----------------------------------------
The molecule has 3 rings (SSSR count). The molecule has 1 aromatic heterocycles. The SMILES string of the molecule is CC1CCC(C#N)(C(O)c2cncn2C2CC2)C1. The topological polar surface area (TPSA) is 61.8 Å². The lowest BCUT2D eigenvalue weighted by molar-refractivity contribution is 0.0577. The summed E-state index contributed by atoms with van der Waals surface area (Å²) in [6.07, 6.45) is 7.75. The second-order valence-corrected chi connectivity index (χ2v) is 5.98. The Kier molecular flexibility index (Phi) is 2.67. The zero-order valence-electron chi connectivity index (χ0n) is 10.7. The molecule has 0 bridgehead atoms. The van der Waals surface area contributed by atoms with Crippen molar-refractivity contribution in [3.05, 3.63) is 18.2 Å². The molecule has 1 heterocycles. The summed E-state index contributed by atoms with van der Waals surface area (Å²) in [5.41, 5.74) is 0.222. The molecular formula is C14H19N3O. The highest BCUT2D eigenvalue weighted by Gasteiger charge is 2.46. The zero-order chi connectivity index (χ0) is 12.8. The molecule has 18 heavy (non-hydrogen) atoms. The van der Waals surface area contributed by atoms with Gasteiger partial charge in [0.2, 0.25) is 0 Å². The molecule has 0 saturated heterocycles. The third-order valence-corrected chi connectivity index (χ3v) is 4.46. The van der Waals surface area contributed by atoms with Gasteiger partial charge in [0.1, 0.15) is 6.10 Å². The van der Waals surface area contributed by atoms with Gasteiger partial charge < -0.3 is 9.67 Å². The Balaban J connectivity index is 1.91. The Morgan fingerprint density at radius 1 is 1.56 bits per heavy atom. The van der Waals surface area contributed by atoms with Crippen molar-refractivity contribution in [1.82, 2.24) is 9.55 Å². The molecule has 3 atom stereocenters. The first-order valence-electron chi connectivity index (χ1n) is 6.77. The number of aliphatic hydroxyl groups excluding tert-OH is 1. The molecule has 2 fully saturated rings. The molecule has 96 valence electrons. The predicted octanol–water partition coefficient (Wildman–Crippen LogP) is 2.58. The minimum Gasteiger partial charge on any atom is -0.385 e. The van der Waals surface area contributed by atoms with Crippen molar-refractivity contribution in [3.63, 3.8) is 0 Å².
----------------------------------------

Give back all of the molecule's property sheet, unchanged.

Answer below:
The molecule has 3 rings (SSSR count). The molecule has 1 aromatic heterocycles. The SMILES string of the molecule is CC1CCC(C#N)(C(O)c2cncn2C2CC2)C1. The topological polar surface area (TPSA) is 61.8 Å². The lowest BCUT2D eigenvalue weighted by molar-refractivity contribution is 0.0577. The summed E-state index contributed by atoms with van der Waals surface area (Å²) in [6.07, 6.45) is 7.75. The second-order valence-corrected chi connectivity index (χ2v) is 5.98. The Kier molecular flexibility index (Phi) is 2.67. The zero-order valence-electron chi connectivity index (χ0n) is 10.7. The molecule has 0 bridgehead atoms. The van der Waals surface area contributed by atoms with Crippen molar-refractivity contribution in [3.05, 3.63) is 18.2 Å². The molecule has 1 heterocycles. The summed E-state index contributed by atoms with van der Waals surface area (Å²) in [5.41, 5.74) is 0.222. The molecular formula is C14H19N3O. The highest BCUT2D eigenvalue weighted by Gasteiger charge is 2.46. The zero-order chi connectivity index (χ0) is 12.8. The molecule has 18 heavy (non-hydrogen) atoms. The van der Waals surface area contributed by atoms with Gasteiger partial charge in [0.2, 0.25) is 0 Å². The molecule has 0 saturated heterocycles. The third-order valence-corrected chi connectivity index (χ3v) is 4.46. The van der Waals surface area contributed by atoms with Gasteiger partial charge in [0.1, 0.15) is 6.10 Å². The van der Waals surface area contributed by atoms with Gasteiger partial charge < -0.3 is 9.67 Å². The Balaban J connectivity index is 1.91. The Morgan fingerprint density at radius 1 is 1.56 bits per heavy atom. The van der Waals surface area contributed by atoms with Crippen molar-refractivity contribution in [1.82, 2.24) is 9.55 Å². The molecule has 3 atom stereocenters. The first-order valence-electron chi connectivity index (χ1n) is 6.77. The number of aliphatic hydroxyl groups excluding tert-OH is 1. The molecule has 2 fully saturated rings. The molecule has 96 valence electrons. The predicted octanol–water partition coefficient (Wildman–Crippen LogP) is 2.58. The minimum Gasteiger partial charge on any atom is -0.385 e. The van der Waals surface area contributed by atoms with Crippen molar-refractivity contribution in [3.63, 3.8) is 0 Å².